With Judd and Western press pushing for more Bionic Commando, Inafune saw that there was a very real built-in audience for this game. But it wasn't a Japanese audience. This was a game that mattered to Western gamers. It needed a Western producer. Inafune backed Judd, and the project was pushed through the corporate bureaucracy — less an uphill fight and more a vertical climb. A PSP Bionic Commando was approved. The game was slated to run on the Ultimate Ghost and Goblins Engine and a team began work on the project until Inafune said to scrap it. "He said it should be bigger," Judd says. "A next-gen game."
Bionic Commando was now officially a AAA title, and newcomer Judd a AAA producer. "I was in shock", he says. "I didn't want to get excited, fearing that the rug would be pulled out from underneath me. Here I am, making a dream of my youth." With all systems go, Inafune suggested bringing on Western developers to make sure it appealed to the audience's taste. Judd points out that Bionic Commando is indicative of the way that Inafune (and Capcom) have been moving. Take Dead Rising and Lost Planet, both were made with Western audiences in mind. "Japanese programmers aren't as good with things like physics as Western ones are," points out Judd. "That's probably due to a history of working mainly with consoles instead of PCs. Good physics are really important in Bionic Commando." Things are pulled and thrown in Bionic Commando. They've got weight. Swedish developer GRIN was brought on to do the heavy lifting. "Capcom Japan is adding the spice," adds Judd. How is it as an American working in Japan with a Swedish dev team? "Let's be honest," Judd says. "It's a hassle. I love and hate it. But some of the best work is produced when creative forces are pushing hard in opposite directions."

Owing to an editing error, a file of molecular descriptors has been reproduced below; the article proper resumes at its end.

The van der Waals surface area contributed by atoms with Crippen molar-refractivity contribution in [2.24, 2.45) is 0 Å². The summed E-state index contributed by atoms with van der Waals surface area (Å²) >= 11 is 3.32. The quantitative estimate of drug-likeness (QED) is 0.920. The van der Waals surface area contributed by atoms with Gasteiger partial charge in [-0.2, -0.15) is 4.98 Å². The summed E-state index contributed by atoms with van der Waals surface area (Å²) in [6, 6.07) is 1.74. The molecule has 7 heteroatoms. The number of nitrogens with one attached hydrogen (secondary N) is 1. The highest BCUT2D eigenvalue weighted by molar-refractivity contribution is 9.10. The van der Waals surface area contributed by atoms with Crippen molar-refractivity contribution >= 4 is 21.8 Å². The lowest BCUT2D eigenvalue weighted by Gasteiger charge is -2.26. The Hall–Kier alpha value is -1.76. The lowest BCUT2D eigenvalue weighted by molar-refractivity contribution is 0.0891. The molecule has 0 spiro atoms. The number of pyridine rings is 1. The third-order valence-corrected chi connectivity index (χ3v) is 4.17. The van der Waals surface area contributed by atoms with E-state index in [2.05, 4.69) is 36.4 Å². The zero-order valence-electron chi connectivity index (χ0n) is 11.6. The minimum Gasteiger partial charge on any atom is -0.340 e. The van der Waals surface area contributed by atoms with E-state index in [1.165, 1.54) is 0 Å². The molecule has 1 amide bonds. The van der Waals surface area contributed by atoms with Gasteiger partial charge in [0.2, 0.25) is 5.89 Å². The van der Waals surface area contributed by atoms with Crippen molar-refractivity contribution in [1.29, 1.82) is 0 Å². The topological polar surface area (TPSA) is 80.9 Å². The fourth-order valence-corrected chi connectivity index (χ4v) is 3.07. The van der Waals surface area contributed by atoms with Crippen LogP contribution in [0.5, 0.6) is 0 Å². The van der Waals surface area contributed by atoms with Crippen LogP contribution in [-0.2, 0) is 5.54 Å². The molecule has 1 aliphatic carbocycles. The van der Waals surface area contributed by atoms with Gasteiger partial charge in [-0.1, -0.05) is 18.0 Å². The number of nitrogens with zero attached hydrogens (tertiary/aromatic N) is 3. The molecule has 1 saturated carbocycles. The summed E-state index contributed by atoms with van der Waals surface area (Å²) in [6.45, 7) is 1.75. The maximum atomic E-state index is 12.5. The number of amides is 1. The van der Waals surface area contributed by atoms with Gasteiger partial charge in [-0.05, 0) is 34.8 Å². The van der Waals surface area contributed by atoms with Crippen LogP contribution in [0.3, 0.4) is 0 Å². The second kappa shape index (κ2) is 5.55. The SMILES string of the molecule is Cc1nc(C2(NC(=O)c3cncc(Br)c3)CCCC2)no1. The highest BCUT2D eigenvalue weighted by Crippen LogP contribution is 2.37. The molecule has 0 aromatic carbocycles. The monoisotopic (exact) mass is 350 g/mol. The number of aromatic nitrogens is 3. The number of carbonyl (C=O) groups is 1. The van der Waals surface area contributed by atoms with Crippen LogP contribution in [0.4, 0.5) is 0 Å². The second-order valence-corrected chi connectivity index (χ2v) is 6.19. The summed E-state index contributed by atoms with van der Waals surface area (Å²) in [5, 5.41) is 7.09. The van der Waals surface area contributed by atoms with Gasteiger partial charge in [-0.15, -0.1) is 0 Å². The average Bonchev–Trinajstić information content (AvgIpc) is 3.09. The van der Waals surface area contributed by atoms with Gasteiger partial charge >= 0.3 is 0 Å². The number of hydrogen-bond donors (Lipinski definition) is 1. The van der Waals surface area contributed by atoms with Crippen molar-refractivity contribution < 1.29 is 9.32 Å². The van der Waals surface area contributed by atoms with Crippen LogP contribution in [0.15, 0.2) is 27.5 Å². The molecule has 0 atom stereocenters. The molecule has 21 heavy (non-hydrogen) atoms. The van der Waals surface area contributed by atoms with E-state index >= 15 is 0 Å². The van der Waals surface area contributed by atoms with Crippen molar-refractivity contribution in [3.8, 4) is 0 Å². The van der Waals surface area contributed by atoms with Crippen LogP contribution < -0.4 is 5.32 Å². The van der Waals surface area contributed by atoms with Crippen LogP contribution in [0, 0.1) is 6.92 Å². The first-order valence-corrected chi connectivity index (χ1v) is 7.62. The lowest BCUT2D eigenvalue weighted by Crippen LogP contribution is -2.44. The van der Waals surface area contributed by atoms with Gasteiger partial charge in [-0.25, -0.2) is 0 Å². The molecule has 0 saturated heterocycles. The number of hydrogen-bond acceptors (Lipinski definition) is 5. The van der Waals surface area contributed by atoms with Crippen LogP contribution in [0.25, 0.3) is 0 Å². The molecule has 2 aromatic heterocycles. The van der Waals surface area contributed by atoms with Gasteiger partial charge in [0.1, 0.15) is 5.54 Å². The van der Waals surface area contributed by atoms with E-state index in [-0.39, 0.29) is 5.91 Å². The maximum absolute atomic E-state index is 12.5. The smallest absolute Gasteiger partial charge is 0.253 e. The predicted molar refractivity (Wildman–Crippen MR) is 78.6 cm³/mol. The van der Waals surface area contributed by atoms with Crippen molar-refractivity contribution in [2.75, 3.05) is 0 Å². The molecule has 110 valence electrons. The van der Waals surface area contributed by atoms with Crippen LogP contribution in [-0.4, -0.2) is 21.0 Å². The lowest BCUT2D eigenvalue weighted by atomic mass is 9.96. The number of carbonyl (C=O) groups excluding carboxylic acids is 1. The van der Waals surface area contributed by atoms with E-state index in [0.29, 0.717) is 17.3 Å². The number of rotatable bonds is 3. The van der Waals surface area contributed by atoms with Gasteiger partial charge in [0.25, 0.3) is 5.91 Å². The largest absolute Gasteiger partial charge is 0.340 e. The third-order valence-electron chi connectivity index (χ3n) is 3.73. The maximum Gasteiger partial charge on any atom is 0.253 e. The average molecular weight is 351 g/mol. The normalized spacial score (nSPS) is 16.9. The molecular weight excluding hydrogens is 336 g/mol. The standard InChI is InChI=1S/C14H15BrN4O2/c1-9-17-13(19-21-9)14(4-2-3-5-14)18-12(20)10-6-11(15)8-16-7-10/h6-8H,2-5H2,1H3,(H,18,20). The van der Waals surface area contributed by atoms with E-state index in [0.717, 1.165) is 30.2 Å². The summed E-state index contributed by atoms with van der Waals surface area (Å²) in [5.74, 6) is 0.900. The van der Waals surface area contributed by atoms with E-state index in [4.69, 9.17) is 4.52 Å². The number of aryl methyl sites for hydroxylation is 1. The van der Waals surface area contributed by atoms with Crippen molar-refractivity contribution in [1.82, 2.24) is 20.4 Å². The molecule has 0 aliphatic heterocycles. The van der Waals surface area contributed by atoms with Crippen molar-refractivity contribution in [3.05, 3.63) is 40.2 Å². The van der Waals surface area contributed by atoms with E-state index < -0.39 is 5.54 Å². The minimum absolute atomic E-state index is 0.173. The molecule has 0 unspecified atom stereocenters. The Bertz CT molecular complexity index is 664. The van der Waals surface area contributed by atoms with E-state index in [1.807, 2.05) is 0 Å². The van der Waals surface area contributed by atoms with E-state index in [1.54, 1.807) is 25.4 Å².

The team has gone through the original screen by screen, combed back through the Game Boy and the Game Boy Color game as well as the entire Commando canon. They know it, they respect it. "I really hope it's something that the fans can appreciate," he says. With any updating, there are complaints. Bionic Commando is no exception. The biggest complaint was by far Spencer's dreads. The laundry list of those in a nutshell: The original character didn't have dreads! White people look horrible with dreads! Those dreads look like hot dogs! "Of course, the character has changed," says Judd. "He's been in prison. It's like Captain America's fall from grace." In short, this isn't the Bionic Commando you grew up with anymore. If you want to play that game, it still exists. You can play it, even. Other complaints attacked things like the size of the arm and more importantly those orange hot dogs inside it. Addressing that singularly important issue, Judd says, "Granted, Kotaku has its own culture surrounding it, but no one else has really has pointed out any hot dogs in Spencer's arm." Everyone else is apparently blind.
Still, purist are wondering: Why not make it 2D? "The fact is that today most people won't pay sixty bucks for a 2D game," Judd points out. "They'll pay ten bucks for a 2D Xbox LIVE game." Capcom wanted to give Bionic Commando to the largest audience possible, and that in this day and age means translating it to 3D. Regardless, the game is not a straight up remake. It is a sequel, set ten years after the first game. Better yet, think of it as a translation. "There are plans to tie it back," Judd says, refusing to reveal more. "The good thing about showing what you are working on is that you can get feedback," he adds. With that, comments can be incorporated or ignored in the evolutionary process that is game development. "Two months from now," he says, "some of those concerns will be addressed in an announcement we're calling 'The Bionic Commando Megaton Bomb.'" Some of those may not. We're hoping the odds are in our favour for a hot dog arm nixing.
Check back tomorrow for our write-up of the Bionic Commando demo walk through.